(The Flying Spaghetti Monster)
Rob Bell and Dan Golden (B&G), in Jesus Wants to Save Christians: A Manifesto For the Church In Exile, argue for the true church needing to be "not of this world." The real church does not acquiesce into the shape of this culture. Church's that do this become like the "consumer church" Eugene Peterson describes in The Jesus Way. "The consumer church is the antichrist church," says Peterson.B&G are making a case for the biblical church, to be distinguished from "seeker churches" and other kinds of not-so-Jesus-like churches. Jesus didn't come to serve up Starbuck's and ask us if we're quite satisfied with everything. B&G, like Shane Claiborne, Jim Wallis, Tony Campolo and others, are scandalized at materialist churches whose sanctuaries resemble movie theatres where passive spectators watch religio-theatrical productions and, hopefully, give the productions 4 stars.
I like how B&G describe the biblical text as, essentially, an "oppression narrative." Sounds right to me. Jesus came to form a community that would set captives free from things like loneliness and hunger and poverty. I would add - physical and mental illnesses, and even death (ultimately in the age to come and sometimes - for a period - in this age). The empire of darkness is materistic and self-centered and war-making and other things. I agree.
I want to add this to the discussion: the empire of darkness is also, currently in Europe and North America, materialistic in the metaphyical sense; viz., that all that exists is matter and its various collocations. On philosophical materialism such things as the following have no reality: "soul," "mind," "spirit," "angels and demons," and the like. All reality is natural; there are no supernatural events.
But in the Bible-as-oppression-narrative there are supernatural events. There are pillars of fire and tablets of stone and manna in the wilderness and waves rebuked and demons cast out and blind people coming to non-metaphorically see and dead people non-figuratively raised. The present empire of darkness dismisses such things. I think this is important, because such dismissal provides philosophical warrant for the consumer/materialistic church. In fact, if this part of the evil empire of darkness is not challenged evidentially, I think that all the preaching about the selfless empire of God will struggle. Paul himself said that, if Christ is not really raised from the dead, then our theologies are in vain. At this point all we have left is to worship and preach at the Church of the Flying Spaghetti Monster.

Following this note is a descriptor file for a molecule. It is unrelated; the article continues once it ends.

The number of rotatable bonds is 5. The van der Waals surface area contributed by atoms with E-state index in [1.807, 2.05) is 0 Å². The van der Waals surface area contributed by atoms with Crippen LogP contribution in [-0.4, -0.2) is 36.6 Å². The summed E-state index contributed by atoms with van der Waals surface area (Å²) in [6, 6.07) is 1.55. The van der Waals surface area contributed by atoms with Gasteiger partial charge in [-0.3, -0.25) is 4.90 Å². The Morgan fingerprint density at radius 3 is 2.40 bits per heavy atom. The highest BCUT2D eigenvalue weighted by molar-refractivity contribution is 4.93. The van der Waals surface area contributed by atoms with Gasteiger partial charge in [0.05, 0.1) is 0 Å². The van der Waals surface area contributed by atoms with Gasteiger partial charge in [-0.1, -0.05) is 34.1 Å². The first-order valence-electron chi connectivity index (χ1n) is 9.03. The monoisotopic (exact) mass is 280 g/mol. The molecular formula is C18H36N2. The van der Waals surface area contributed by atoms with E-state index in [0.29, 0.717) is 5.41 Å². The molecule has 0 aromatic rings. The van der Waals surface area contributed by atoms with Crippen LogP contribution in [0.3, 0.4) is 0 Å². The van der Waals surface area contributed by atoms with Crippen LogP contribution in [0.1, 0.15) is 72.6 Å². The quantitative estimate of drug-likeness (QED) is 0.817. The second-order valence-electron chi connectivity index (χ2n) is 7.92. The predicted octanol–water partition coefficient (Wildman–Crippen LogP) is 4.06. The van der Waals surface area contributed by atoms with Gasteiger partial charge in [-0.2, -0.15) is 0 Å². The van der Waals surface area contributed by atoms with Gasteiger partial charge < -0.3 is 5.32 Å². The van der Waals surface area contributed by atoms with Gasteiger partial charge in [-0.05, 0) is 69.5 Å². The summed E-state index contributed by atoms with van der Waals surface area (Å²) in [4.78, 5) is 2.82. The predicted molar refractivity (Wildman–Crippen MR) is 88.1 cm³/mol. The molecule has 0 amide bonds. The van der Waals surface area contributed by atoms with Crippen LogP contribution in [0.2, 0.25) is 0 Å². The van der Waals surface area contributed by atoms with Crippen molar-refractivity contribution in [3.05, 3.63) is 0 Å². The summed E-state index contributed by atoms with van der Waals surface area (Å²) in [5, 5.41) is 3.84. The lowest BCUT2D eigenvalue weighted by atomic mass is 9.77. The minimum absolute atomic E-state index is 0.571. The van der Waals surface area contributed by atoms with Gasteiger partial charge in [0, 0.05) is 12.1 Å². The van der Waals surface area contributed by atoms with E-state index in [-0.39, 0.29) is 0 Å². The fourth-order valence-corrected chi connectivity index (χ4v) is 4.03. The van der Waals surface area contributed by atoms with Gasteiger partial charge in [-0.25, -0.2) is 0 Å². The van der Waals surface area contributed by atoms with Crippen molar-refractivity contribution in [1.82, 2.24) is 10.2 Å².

So I think B&G's theologizing runs the risk of being another exercise in vanity if the supernatural now-activity of Jesus (as Tony Campolo calls it) is not embraced and made a necessary, not merely sufficient, condition for the real church to emerge. If this is not made one of the central experiential realities, then I find it hard to see how B&G's theology for the exiled church will not itself remain in exile precisely because the secular air we now breathe cannot embrace the supernatural. (See Charles Taylor, again, here.) The "Jesus Way" is not only anti-materialistic in the monetary sense, it's also anti-materialistic in the philosophical/metaphysical sense. Today's followers of Jesus need to give equal attention to both. (J.P. Moreland helps us here in his Kingdom Triangle.)